No. I was out of the country in 1959.
From: DCHAS-L Discussion List [mailto:dchas-l**At_Symbol_Here**MED.CORNELL.EDU] On Behalf Of Anna Sitek
Sent: Thursday, February 13, 2014 4:05 PM
Subject: Re: [DCHAS-L] pull fire alarm for chemical spills? - sodium explosion
According to an old MN daily, there was a major fire at UMN in Smith Hall on Feb 4, 1959. It started in the basement, and spread up through a ventilation shaft and the elevator shaft to the roof.
The cause was a part-time undergrad employee pouring benzene, which sparked due to static electricity. He suffered first and second degree burns.
Was this the event you were referring to?
On Wed, Feb 12, 2014 at 9:15 PM, Ernie Lippert <ernielippert**At_Symbol_Here**toast.net> wrote:
Someone might want to look into the history of this. During 1955-1956 there was a fire in an (research?) organic laboratory on the top floor of the Chemistry Department at the University of Minnesota. The fire department arrived and used water, causing an explosion when the water reacted with sodium present. Considerable damage resulted and there may have been loss of life. I was teaching a freshman lab on probably the first floor. Power was lost but we told to stay in place that afternoon rather than evacuate.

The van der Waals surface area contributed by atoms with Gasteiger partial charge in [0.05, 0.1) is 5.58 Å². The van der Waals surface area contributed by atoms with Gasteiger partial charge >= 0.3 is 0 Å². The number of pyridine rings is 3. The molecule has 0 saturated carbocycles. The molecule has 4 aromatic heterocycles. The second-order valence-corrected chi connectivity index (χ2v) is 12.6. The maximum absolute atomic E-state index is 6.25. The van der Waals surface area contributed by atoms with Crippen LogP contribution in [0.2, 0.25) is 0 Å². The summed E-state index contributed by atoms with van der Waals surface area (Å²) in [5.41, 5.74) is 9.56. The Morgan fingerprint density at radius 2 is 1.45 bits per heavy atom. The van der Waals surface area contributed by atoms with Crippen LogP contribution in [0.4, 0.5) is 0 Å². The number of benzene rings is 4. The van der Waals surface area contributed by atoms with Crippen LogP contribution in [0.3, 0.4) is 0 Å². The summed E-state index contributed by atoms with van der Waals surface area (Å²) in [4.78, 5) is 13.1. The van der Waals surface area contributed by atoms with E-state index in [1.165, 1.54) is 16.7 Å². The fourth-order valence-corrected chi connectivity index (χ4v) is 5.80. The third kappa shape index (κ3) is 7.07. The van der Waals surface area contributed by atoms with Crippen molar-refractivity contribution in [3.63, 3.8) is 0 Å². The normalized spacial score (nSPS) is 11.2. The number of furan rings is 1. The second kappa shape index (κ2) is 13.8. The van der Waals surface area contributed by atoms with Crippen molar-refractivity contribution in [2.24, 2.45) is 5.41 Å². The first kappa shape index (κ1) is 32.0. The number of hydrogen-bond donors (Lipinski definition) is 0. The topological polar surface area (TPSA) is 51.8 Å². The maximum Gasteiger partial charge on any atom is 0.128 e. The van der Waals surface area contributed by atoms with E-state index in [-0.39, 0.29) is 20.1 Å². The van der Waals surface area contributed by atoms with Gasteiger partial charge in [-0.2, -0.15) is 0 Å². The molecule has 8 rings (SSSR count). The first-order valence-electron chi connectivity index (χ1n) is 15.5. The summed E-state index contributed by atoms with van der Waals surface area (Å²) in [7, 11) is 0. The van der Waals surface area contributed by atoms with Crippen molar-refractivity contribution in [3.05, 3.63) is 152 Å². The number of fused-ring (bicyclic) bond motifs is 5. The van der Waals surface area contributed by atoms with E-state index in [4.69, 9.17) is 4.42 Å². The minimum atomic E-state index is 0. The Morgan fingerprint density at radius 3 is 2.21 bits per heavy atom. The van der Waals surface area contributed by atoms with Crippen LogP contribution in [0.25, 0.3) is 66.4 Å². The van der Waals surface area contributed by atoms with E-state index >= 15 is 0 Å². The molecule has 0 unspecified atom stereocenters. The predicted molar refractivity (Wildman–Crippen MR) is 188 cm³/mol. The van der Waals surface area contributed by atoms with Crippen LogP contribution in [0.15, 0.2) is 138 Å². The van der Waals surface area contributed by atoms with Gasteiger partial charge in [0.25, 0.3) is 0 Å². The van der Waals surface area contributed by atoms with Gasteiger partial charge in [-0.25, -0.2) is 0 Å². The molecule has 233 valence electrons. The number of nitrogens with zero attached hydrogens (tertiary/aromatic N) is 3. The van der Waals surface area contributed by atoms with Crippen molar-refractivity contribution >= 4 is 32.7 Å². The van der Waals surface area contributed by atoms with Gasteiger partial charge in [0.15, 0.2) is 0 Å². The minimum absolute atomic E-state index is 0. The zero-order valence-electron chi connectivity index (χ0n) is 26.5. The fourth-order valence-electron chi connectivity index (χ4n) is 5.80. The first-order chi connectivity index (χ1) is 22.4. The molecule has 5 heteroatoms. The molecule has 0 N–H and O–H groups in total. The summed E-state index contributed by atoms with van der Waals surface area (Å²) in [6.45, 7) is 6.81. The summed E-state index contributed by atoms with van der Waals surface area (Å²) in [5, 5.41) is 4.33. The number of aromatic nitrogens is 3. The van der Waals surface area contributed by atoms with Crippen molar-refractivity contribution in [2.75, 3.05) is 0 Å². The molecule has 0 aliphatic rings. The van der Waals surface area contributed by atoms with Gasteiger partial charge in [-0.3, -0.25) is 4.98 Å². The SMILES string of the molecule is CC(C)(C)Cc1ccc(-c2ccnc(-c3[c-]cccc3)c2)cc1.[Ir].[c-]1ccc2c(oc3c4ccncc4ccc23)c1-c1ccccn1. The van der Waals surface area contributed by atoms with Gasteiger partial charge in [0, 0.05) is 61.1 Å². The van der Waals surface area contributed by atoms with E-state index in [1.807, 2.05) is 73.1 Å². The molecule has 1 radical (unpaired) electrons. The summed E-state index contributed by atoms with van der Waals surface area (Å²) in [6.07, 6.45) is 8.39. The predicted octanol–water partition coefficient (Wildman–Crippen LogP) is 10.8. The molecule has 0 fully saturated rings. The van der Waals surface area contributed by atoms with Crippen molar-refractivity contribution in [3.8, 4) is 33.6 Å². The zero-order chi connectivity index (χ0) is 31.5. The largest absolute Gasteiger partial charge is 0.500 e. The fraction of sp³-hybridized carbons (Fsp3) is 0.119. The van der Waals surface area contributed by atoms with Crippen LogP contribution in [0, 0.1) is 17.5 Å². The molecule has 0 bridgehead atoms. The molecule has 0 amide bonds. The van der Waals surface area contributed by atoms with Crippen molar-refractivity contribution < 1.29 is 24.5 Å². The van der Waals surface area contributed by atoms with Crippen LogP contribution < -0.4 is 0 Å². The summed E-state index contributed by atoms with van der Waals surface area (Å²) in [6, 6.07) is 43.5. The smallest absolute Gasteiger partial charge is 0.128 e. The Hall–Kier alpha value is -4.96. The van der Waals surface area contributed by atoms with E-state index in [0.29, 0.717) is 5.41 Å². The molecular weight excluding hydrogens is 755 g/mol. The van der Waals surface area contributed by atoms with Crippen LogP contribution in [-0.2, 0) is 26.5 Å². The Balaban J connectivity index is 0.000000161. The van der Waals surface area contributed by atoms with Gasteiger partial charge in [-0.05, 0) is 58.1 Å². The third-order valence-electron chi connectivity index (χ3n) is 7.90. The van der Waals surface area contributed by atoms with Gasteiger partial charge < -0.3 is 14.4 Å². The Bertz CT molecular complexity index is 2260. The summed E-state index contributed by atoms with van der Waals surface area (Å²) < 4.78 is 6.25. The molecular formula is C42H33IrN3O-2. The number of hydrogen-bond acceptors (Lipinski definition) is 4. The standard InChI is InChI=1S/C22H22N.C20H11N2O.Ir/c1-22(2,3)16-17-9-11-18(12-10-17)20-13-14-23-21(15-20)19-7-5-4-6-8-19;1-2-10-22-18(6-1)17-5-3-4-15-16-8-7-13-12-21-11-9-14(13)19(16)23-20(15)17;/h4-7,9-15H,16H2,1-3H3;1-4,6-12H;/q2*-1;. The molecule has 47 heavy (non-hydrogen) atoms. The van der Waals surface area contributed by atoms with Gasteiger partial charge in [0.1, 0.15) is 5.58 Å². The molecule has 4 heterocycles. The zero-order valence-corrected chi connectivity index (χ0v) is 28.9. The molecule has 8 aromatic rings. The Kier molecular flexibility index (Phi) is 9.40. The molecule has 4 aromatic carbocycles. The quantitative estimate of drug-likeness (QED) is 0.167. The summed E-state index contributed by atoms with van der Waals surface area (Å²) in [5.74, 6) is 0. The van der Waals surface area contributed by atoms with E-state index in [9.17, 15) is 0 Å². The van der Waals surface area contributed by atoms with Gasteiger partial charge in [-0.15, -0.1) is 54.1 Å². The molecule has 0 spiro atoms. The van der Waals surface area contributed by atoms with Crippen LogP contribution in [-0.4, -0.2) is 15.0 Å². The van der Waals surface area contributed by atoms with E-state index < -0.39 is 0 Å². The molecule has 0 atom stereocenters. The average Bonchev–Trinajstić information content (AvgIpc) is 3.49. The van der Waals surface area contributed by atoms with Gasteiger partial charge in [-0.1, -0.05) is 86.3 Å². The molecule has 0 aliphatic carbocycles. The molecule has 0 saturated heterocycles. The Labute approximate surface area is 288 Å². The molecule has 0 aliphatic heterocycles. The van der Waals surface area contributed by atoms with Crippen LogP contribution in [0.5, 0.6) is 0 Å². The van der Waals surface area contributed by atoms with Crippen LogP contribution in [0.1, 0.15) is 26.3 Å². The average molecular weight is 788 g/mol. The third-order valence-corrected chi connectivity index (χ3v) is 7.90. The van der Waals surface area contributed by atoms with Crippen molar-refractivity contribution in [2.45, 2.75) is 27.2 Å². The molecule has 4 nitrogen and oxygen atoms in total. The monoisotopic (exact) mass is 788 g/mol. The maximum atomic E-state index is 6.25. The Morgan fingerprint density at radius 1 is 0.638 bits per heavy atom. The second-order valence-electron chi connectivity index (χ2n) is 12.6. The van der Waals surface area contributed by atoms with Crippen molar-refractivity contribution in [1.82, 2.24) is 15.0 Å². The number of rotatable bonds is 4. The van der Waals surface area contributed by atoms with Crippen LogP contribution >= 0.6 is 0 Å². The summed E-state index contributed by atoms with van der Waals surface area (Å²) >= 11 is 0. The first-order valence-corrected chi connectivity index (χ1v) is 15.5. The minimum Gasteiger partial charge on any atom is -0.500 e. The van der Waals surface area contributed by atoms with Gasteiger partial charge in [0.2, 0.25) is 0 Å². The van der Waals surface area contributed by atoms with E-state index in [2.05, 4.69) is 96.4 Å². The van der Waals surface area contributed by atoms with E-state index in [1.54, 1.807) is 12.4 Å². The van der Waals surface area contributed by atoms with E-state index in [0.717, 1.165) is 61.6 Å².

Experts at Finding Technical Experts™
The Risk Management Committee at my college is revamping our "Emergency Protocol Guide" for campus. Regarding chemical spills, they have asked me what should be on the chart when there is a chemical spill.
One member suggested that when a large spill occurs, the person should pull the fire alarm. Even for a pretty nasty spill, I am uncomfortable with that recommendation. I am worried that
As a relatively new CHO, it seems to me that for chemical spills, the protocol would be to have a person call the FD if a chemistry professor determines that it is necessary.
In my teaching career, we have only had one nasty spill (boiling nitric acid spilled out of the hood and everyone started choking), which we mitigated by evacuating the lab and waiting until the lab ventilation system cleaned most of it out. Then we went in and mopped it up with bicarbonate.
I am interested in your thoughts, advice or experiences.
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